The work of the Mainz physicists is integrated in the Cluster of Excellence "Precision Physics, Fundamental Interactions and Structure of Matter" (PRISMA), which achieved an impressive success in this year’s Excellence Initiative by the German federal and state governments.

Weitere Informationen:

http://www.uni-mainz.de/eng/15513.php - press release ;
http://public.web.cern.ch/ - CERN ;
http://atlas.ch/ - The ATLAS Experiment ;
http://www.uni-mainz.de/eng/14894.php - press release "First hint of the Higgs boson particle" (6 Jan. 2012) ;

http://www.uni-mainz.de/magazin/98_ENG_HTML.php - JGU MAGAZINE: "Higgs boson electrifies Mainz physicists" (27 Dec. 2011)

Petra Giegerich | idw
Further information:
http://www.uni-mainz.de

More articles from Physics and Astronomy:

nachricht Space radiation won't stop NASA's human exploration
18.10.2017 | NASA/Johnson Space Center

nachricht Study shows how water could have flowed on 'cold and icy' ancient Mars
18.10.2017 | Brown University

All articles from Physics and Astronomy >>>

The most recent press releases about innovation >>>

Die letzten 5 Focus-News des innovations-reports im Überblick:

Im Focus: Neutron star merger directly observed for the first time

University of Maryland researchers contribute to historic detection of gravitational waves and light created by event

On August 17, 2017, at 12:41:04 UTC, scientists made the first direct observation of a merger between two neutron stars--the dense, collapsed cores that remain...

Im Focus: Breaking: the first light from two neutron stars merging

Seven new papers describe the first-ever detection of light from a gravitational wave source. The event, caused by two neutron stars colliding and merging together, was dubbed GW170817 because it sent ripples through space-time that reached Earth on 2017 August 17. Around the world, hundreds of excited astronomers mobilized quickly and were able to observe the event using numerous telescopes, providing a wealth of new data.

Previous detections of gravitational waves have all involved the merger of two black holes, a feat that won the 2017 Nobel Prize in Physics earlier this month....

Im Focus: Smart sensors for efficient processes

Material defects in end products can quickly result in failures in many areas of industry, and have a massive impact on the safe use of their products. This is why, in the field of quality assurance, intelligent, nondestructive sensor systems play a key role. They allow testing components and parts in a rapid and cost-efficient manner without destroying the actual product or changing its surface. Experts from the Fraunhofer IZFP in Saarbrücken will be presenting two exhibits at the Blechexpo in Stuttgart from 7–10 November 2017 that allow fast, reliable, and automated characterization of materials and detection of defects (Hall 5, Booth 5306).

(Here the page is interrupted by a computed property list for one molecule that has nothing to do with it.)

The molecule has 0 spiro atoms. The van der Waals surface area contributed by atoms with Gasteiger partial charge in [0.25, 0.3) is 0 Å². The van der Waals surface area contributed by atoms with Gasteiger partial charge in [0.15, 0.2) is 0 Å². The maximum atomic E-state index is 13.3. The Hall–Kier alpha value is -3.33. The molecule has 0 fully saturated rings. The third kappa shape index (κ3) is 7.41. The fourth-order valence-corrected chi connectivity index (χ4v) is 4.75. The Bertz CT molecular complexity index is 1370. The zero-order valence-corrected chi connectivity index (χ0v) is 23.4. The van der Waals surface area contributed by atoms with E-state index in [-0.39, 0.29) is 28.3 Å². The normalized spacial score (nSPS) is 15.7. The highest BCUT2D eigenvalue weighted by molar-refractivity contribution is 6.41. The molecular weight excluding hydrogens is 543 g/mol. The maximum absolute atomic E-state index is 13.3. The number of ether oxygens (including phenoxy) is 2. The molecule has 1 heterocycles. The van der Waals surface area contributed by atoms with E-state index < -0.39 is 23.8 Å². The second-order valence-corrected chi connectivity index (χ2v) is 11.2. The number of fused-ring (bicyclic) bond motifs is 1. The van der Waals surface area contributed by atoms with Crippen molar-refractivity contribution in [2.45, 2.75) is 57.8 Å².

When quality testing uses time-consuming destructive test methods, it can result in enormous costs due to damaging or destroying the products. And given that...

Im Focus: Cold molecules on collision course

Using a new cooling technique MPQ scientists succeed at observing collisions in a dense beam of cold and slow dipolar molecules.

How do chemical reactions proceed at extremely low temperatures? The answer requires the investigation of molecular samples that are cold, dense, and slow at...

Im Focus: Shrinking the proton again!

Scientists from the Max Planck Institute of Quantum Optics, using high precision laser spectroscopy of atomic hydrogen, confirm the surprisingly small value of the proton radius determined from muonic hydrogen.

It was one of the breakthroughs of the year 2010: Laser spectroscopy of muonic hydrogen resulted in a value for the proton charge radius that was significantly...

All Focus news of the innovation-report >>>

Anzeige

Anzeige

Event News

ASEAN Member States discuss the future role of renewable energy

17.10.2017 | Event News

World Health Summit 2017: International experts set the course for the future of Global Health

10.10.2017 | Event News

Climate Engineering Conference 2017 Opens in Berlin

10.10.2017 | Event News

 
Latest News

Osaka university researchers make the slipperiest surfaces adhesive

18.10.2017 | Materials Sciences

Space radiation won't stop NASA's human exploration

18.10.2017 | Physics and Astronomy

Los Alamos researchers and supercomputers help interpret the latest LIGO findings

18.10.2017 | Physics and Astronomy

VideoLinks
B2B-VideoLinks
More VideoLinks >>>